Worthy of the kingdom of God? Wait…I thought we are all unworthy of the kingdom! Yet when we take another look at the Scriptures, we find that all Christians are indeed called to live lives that are worthy of the kingdom. This opening message from our retreat weekend in Pennsylvania draws a sharp contrast between the message of the kingdom and the popular message heard in most Protestant churches today, and opens our eyes to the high calling that God has for our lives.
Jesus is challenged to show a sign like Moses did, to provide bread from heaven (recalling the manna story from Exodus). Jesus counters by teaching that He is the true bread who came from heaven, who gives life to the world. In this lesson we look at the significance of this important teaching, and also consider how two passages within this text have been taken out of context by Calvinists and many evangelical Protestants, with tragic consequences.
One of the great treasures of the Old Testament is how it helps us understand the true nature and character of God. There are many things that distort our understanding of God's nature: the character of our own human fathers, our tendency to make God into something He is not, and Satan's consistent attack, trying to deceive us to believe God is different than He truly is. Ezekiel 18 provides a beautiful picture of God, communicating His great mercy and kindness offered to all mankind. May this help us grasp God's nature in a deeper way, and transform how we view and treat others.
If you feel like you are under spiritual assault, maybe it is because you are. In this practical lesson we pull back the curtain on the unseen spiritual battle for our souls, being waged by the forces of evil. Coming out of Ephesians chapter 6, we look at the spiritual war: the forces of evil arrayed against us, the protective armor God has given us, and the offensive weapons at our disposal.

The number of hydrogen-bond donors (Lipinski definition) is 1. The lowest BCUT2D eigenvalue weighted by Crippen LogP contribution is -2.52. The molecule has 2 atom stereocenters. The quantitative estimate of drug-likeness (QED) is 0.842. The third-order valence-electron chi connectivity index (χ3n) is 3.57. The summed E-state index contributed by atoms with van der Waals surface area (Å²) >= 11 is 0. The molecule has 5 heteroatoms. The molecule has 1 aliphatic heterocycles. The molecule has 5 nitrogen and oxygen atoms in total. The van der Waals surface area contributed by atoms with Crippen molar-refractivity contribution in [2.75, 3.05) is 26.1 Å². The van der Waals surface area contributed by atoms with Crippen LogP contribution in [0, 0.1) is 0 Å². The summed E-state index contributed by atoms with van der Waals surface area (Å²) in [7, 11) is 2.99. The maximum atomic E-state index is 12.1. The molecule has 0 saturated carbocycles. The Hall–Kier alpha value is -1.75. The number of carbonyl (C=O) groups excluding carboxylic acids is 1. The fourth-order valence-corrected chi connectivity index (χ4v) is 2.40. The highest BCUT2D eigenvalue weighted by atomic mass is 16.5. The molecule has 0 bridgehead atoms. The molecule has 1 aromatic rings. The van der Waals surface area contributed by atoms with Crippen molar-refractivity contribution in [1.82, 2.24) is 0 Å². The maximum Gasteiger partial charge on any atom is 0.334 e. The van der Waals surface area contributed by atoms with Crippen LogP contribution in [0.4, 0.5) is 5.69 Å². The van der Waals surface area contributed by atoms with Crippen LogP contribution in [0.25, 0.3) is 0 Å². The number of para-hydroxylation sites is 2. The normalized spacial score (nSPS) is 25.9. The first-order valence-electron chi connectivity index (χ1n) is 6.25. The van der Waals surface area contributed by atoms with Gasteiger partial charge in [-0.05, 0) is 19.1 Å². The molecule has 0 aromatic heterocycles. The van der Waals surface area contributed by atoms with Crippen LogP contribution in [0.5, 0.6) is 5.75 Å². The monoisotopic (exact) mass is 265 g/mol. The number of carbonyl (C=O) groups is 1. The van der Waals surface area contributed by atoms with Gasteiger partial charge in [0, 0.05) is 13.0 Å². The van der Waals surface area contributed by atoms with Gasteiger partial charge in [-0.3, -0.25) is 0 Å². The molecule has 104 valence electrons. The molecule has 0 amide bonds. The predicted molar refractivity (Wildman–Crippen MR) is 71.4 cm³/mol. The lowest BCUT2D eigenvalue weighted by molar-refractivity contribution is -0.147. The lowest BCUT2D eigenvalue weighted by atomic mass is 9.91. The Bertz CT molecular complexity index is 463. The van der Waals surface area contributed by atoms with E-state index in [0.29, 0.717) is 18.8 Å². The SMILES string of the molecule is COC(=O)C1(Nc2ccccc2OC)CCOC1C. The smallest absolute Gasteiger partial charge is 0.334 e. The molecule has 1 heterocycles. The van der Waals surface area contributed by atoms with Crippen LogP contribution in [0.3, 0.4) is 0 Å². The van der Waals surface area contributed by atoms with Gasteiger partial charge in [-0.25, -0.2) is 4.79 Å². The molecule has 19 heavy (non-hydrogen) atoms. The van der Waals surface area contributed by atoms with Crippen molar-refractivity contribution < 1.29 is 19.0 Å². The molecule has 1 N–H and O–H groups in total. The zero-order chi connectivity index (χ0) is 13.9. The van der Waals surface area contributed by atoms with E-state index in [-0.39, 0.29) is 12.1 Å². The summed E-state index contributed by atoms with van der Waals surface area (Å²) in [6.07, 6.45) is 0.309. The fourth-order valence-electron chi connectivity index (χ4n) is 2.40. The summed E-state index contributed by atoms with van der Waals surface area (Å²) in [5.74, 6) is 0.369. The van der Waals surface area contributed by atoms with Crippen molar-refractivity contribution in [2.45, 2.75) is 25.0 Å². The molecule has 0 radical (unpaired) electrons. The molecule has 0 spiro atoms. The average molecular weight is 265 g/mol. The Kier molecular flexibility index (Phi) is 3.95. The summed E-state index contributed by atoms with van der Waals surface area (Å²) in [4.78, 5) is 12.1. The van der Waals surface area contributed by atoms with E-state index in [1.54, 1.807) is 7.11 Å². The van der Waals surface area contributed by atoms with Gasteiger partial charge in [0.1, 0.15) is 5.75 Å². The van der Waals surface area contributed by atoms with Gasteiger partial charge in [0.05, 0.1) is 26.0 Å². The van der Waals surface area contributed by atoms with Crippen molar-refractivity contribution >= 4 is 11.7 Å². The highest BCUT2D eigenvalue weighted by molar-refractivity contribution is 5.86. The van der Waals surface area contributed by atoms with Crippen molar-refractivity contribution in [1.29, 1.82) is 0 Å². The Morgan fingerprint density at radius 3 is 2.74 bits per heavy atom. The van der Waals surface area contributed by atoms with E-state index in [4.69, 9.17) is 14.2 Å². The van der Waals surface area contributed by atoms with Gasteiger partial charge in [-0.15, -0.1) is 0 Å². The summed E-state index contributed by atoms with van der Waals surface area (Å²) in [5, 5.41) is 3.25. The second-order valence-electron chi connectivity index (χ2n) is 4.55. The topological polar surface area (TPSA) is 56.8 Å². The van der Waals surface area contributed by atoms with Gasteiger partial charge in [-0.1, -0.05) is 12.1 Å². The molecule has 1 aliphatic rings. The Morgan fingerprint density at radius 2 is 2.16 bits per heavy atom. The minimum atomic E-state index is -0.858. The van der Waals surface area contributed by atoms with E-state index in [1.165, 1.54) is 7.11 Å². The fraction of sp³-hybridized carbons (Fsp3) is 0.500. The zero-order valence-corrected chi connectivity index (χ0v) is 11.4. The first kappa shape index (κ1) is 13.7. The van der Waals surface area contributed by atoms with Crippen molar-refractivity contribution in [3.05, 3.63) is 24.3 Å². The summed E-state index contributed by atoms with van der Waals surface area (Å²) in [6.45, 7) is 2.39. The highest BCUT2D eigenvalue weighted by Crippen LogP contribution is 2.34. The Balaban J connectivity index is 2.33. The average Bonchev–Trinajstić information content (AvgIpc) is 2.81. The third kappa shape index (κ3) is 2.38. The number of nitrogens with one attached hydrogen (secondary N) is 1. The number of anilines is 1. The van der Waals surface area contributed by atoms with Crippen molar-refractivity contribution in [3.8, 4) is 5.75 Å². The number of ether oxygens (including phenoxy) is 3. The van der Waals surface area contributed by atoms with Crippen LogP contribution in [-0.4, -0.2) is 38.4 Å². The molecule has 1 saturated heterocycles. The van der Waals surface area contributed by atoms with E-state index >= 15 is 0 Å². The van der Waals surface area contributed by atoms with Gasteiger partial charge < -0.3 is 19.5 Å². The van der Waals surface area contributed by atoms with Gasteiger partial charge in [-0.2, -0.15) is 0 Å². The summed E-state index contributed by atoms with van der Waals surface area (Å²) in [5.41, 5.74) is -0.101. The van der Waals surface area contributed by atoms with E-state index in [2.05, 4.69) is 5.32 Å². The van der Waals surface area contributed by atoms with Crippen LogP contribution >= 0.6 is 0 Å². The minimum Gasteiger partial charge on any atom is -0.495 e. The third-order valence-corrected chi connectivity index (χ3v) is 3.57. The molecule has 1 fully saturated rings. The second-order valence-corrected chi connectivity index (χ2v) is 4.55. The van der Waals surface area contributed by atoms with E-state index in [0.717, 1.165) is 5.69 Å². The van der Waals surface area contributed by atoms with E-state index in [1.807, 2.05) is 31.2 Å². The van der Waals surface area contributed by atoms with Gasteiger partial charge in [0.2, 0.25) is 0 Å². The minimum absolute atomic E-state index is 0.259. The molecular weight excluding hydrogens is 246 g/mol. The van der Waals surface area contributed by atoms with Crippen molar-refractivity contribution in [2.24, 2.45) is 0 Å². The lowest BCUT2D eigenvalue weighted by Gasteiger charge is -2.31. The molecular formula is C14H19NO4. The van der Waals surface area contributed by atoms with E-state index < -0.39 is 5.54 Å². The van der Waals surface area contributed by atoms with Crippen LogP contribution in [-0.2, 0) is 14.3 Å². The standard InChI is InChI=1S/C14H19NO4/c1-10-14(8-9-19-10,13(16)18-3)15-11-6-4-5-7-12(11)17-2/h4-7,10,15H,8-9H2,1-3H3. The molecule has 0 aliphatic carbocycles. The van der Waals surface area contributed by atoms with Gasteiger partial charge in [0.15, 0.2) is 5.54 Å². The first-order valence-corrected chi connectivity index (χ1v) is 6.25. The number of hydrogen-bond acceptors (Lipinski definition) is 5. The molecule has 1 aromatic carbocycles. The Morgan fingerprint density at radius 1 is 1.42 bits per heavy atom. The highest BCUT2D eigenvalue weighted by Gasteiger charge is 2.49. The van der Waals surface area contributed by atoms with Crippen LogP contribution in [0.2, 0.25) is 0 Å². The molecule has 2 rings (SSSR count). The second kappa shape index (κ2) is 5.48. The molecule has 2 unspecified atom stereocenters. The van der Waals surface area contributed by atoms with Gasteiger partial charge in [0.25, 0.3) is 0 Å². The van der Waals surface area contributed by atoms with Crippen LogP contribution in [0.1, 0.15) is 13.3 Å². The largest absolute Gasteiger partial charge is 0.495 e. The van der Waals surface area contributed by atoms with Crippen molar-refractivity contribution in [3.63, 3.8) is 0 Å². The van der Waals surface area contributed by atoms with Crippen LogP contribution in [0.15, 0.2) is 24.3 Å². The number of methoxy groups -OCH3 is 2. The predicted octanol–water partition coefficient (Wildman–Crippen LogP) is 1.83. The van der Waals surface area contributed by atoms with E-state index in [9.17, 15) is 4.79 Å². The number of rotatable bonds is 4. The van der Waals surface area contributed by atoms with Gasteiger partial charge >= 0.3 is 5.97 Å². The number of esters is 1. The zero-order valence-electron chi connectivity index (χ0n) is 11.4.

As we come to the end of our study of Genesis, our story concludes with the deaths of Jacob and Joseph. This final chapter provides the opportunity for us to reflect on extremely important topics of the Christian faith, including death, forgiveness, the sovereignty of God and our role in His plan and purposes, Biblical faith (as seen in the final instructions of Joseph), and the resurrection of the dead. May we take great encouragement from the heroes of the faith whom we have met in our Genesis study, and may they inspire us to never shrink back, but to perserve and endure till the very end!
In the first part of John 6, Jesus feeds 5,000 men (plus women and children) and then walks on the water, calling Peter to do the same. The first miracle caused those who witnessed it to proclaim that Jesus was the Prophet foretold in Deuteronomy 18; the second caused Jesus' apostles to proclaim Jesus as the Son of God. These stories are filled with important lessons for us, including what we are to do today with such miracles, foreshadowing of these miracles in the Old Testament, how Jesus handled adversity, and teaching on (and a vivid example of) saving faith.
Jacob, on his deathbed, calls in his twelve sons and tells each one what will happen to his descendants in days to come. To his fourth son, Judah, he utters one of the most detailed and explicit prophecies about Jesus in all the Bible. Early Christian writers such as Justin Martyr used this prophecy as powerful evidence to convince unbelievers of the faith. In this faith-building lesson we explore facets of this prophecy about the “Lion of the Tribe of Judah”: his reign, divinity, death, resurrection; and that the Gentiles would look to Him. This lesson includes insights from Christians in earlier ages that will equip us to prove the faith to unbelievers today.